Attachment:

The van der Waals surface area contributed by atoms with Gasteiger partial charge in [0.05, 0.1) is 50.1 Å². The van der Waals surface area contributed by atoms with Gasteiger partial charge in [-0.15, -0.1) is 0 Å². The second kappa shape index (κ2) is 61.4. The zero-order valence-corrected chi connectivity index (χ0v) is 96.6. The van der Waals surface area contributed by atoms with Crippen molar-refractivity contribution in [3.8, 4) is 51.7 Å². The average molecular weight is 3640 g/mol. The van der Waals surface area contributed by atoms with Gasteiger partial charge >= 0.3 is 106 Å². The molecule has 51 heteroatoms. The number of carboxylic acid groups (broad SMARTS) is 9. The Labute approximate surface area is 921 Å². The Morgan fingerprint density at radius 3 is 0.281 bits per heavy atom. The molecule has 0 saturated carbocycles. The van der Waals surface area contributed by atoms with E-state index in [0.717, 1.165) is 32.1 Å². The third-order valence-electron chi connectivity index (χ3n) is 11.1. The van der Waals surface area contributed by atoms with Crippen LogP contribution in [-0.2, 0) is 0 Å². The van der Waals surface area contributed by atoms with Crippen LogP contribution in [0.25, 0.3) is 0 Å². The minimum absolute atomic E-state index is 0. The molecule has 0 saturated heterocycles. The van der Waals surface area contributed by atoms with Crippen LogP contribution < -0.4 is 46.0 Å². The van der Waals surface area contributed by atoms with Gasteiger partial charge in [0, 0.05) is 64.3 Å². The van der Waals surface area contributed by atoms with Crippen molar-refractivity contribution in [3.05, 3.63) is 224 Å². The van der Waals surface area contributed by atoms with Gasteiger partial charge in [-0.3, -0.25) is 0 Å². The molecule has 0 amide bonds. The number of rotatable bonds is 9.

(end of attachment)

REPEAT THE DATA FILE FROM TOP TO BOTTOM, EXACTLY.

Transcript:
The van der Waals surface area contributed by atoms with Gasteiger partial charge in [0.05, 0.1) is 50.1 Å². The van der Waals surface area contributed by atoms with Gasteiger partial charge in [-0.15, -0.1) is 0 Å². The second kappa shape index (κ2) is 61.4. The zero-order valence-corrected chi connectivity index (χ0v) is 96.6. The van der Waals surface area contributed by atoms with Crippen molar-refractivity contribution in [3.8, 4) is 51.7 Å². The average molecular weight is 3640 g/mol. The van der Waals surface area contributed by atoms with Gasteiger partial charge >= 0.3 is 106 Å². The molecule has 51 heteroatoms. The number of carboxylic acid groups (broad SMARTS) is 9. The Labute approximate surface area is 921 Å². The Morgan fingerprint density at radius 3 is 0.281 bits per heavy atom. The molecule has 0 saturated carbocycles. The van der Waals surface area contributed by atoms with E-state index in [0.717, 1.165) is 32.1 Å². The third-order valence-electron chi connectivity index (χ3n) is 11.1. The van der Waals surface area contributed by atoms with Crippen LogP contribution in [-0.2, 0) is 0 Å². The van der Waals surface area contributed by atoms with Crippen LogP contribution in [0.25, 0.3) is 0 Å². The minimum absolute atomic E-state index is 0. The molecule has 0 saturated heterocycles. The van der Waals surface area contributed by atoms with Crippen LogP contribution < -0.4 is 46.0 Å². The van der Waals surface area contributed by atoms with Gasteiger partial charge in [0, 0.05) is 64.3 Å². The van der Waals surface area contributed by atoms with Crippen molar-refractivity contribution in [3.05, 3.63) is 224 Å². The van der Waals surface area contributed by atoms with Gasteiger partial charge in [-0.3, -0.25) is 0 Å². The molecule has 0 amide bonds. The number of rotatable bonds is 9.